We beat the bounds, in ecstatic harmony. It was as if I had been driving a car with the handbrake on, and now suddenly someone had noticed and taken the damn thing off. I felt a faint, haunting sense of guilt. I had not understood how she could be so good on the ground, and so tight and not easy under the saddle. All that time, I think now, she had been in some kind of uncomfort. I don’t say pain, because she is perfectly clever enough to have bucked me off, if something had really been hurting. Also, we did have good moments before, so it cannot have been too awful. My suspicion is that a combination of back, saddle, and teeth had been bothering her, and the bother was increasing as time went on, and, by the end, it was as if I were asking someone to run a marathon in a pair of tight high heels.

Now, I had given her the equivalent of a pair of lovely old All Stars, and she was as happy as a pig in clover.

There were about twenty-seven interesting things that I drew from all this. One is that horses really will do pretty much anything for you, even if they are not in their optimum state. Something was amiss, and she had been trying to tell me, and it took a while for me to get it, but she still did go on and do her work. (This makes me feel a bit teary and humble.) The second specific equine thing is: it’s really easy to be a good rider if you are on a happy horse. Today, I was like William Fox-Pitt at the Olympics; I could have given Charlotte Dujardin a run for her money. When your horse is moving easily forward, filled with joy and momentum, you pretty much just have to sit up straight to be brilliant. All my jittery confidence came zooming back; the revitalised Red reminded me that I could do this. The third thing, which may apply to horses and life, is: check everything.

That is my life lesson, the check everything thing. With horses, everybody says it: teeth, back, saddle. That is the mantra. All these things involve organisation and finding the right person and making appointments. People do not call back and there is the matter of time and logistics. I had rather hoped it was just something between the mare and me, so I had been a little dilatory. In the end, it was the checking of the basics that made all the difference. I’m always banging on about how one should say the thing; now I add to it the idea that one should do the thing. I finally dialled all the numbers, took the sterling advice, and now it is as if I have a whole new horse.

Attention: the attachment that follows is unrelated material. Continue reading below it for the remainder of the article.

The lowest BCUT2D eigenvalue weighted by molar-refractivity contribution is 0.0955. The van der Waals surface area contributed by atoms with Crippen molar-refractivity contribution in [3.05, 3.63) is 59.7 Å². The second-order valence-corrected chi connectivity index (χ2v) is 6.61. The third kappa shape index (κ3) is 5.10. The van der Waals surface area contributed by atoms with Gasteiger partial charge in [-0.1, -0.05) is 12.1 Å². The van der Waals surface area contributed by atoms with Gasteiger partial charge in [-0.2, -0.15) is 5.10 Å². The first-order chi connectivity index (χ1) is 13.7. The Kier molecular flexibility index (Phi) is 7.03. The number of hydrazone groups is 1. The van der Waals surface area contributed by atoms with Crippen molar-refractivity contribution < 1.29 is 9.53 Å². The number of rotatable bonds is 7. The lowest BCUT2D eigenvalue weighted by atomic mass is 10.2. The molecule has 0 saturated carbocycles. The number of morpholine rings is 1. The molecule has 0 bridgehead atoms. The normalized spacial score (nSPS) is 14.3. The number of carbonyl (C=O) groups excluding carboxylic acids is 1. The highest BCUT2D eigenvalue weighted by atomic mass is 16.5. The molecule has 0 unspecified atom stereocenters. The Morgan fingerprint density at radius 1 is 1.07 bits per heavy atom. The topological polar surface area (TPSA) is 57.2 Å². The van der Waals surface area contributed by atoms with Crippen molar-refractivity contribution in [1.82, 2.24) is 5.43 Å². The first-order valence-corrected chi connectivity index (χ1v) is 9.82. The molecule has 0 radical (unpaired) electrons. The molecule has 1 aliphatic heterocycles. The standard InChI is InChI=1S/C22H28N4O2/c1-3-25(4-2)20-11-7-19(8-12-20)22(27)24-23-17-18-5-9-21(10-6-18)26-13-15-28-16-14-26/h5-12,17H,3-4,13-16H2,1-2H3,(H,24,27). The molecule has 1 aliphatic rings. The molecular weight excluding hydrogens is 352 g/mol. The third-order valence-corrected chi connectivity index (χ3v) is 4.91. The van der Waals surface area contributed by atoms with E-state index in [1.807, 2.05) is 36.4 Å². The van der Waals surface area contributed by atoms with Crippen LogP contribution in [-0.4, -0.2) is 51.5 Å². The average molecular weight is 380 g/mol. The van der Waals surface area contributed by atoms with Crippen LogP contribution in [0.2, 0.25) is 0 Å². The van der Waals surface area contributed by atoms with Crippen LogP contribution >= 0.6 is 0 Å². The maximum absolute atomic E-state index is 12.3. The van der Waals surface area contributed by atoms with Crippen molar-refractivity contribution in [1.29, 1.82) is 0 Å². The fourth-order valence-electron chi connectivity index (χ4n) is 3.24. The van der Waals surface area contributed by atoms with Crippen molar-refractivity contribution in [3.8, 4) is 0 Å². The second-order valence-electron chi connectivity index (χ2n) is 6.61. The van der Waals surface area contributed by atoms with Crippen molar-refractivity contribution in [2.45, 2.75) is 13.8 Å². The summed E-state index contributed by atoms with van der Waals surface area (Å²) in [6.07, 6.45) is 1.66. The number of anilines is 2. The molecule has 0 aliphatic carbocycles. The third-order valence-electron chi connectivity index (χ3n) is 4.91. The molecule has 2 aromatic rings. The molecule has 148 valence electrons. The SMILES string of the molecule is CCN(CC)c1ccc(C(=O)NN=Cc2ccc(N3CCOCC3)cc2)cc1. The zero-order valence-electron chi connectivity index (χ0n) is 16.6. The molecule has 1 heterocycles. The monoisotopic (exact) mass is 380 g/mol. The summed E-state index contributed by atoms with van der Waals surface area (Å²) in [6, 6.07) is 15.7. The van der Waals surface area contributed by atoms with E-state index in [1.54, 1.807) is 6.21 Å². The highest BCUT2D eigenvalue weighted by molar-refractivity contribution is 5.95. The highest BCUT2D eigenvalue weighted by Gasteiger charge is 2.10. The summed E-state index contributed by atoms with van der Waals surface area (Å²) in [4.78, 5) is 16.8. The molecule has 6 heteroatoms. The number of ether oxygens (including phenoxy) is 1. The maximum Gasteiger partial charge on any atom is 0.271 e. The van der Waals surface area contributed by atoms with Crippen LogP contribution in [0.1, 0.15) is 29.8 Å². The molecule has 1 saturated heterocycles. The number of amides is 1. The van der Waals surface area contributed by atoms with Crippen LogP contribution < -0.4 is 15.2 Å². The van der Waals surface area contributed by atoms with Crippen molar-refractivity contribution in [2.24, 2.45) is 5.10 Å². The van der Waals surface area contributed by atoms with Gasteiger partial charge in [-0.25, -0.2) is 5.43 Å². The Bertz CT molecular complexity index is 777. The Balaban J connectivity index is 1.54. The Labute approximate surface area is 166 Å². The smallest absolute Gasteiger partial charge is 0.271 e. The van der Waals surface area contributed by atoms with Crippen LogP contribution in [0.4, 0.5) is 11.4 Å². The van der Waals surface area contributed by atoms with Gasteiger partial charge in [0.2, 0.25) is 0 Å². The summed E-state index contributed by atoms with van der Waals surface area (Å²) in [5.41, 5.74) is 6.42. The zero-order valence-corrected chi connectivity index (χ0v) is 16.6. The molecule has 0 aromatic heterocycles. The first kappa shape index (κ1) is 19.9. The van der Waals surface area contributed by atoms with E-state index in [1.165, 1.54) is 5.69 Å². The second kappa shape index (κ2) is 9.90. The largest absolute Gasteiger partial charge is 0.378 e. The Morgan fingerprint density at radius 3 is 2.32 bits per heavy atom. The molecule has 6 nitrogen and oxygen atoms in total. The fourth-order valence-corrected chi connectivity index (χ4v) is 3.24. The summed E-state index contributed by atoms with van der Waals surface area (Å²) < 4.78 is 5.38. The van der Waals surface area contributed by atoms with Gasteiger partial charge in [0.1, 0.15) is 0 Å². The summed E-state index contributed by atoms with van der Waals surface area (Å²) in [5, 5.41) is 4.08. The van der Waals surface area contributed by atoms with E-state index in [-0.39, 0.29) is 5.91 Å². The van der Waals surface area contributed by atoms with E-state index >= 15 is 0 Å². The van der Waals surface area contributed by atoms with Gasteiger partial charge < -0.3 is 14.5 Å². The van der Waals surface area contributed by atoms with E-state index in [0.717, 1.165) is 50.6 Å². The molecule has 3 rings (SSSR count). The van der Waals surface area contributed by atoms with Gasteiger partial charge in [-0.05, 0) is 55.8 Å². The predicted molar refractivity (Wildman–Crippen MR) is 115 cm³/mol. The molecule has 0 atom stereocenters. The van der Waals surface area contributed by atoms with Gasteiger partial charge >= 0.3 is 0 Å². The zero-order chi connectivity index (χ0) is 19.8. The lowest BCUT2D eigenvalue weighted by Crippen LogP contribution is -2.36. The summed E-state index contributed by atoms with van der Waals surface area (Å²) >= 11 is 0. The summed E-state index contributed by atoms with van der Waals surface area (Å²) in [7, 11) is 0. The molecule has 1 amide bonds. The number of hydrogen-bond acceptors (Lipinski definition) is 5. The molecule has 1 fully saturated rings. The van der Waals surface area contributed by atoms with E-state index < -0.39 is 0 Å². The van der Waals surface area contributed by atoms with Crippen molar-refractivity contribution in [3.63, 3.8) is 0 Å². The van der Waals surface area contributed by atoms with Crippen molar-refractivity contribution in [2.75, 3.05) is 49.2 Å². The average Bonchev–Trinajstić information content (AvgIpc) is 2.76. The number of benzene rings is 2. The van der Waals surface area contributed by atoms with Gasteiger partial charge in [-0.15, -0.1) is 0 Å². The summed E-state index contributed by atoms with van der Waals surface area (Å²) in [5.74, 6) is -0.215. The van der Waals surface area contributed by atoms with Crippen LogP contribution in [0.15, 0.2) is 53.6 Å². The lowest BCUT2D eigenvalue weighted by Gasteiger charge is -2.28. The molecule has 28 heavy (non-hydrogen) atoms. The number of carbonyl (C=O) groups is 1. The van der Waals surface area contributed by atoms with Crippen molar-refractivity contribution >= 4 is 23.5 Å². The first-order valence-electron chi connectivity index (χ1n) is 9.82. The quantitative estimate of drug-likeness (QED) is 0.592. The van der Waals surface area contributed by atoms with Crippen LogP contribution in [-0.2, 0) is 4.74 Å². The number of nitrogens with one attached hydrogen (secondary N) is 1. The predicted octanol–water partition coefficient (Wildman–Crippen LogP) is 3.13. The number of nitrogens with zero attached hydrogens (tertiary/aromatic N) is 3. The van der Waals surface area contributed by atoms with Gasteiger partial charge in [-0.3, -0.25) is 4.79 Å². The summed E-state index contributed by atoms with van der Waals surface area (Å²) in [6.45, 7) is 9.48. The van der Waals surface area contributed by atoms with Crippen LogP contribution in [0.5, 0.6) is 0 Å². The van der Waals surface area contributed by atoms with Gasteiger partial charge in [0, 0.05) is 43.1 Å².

Poor Red, I thought. I really was a bit slow on the uptake. I blessed the bad weather, which meant we had not been riding that much, and the days that I chose to do groundwork instead. I blessed the fact that I had taken the time to get to know her, so that I could see if she was throwing her head and being a bit mulish there was more to it than temper. (She does not have any temper; she has a streak of wildness in her, from her fine blood, but her default setting is sweetness and willingness.) I was glad I had read all that stuff that told me I must listen to my horse. I have angst I did not listen more carefully, quicker, sooner. But we have got there in the end, and the lovely thing about the mare is that she does not hold it against me.

We rode back in such harmony that I let go of the reins and did special stretching exercises with my arms whilst she guided herself home. I felt her move under me with grace and ease. The future spooled out in front of us, glittering with promise.

I felt towards her, as I so often do, a passionate gratitude. People talk about the once in a lifetime horse. There is always one, that stands above the rest, that catches your heart like no other, that can never be matched. I think that she is my once in a lifetime horse. She is my Frankel, my Kauto Star, and I can’t quite believe my great good fortune.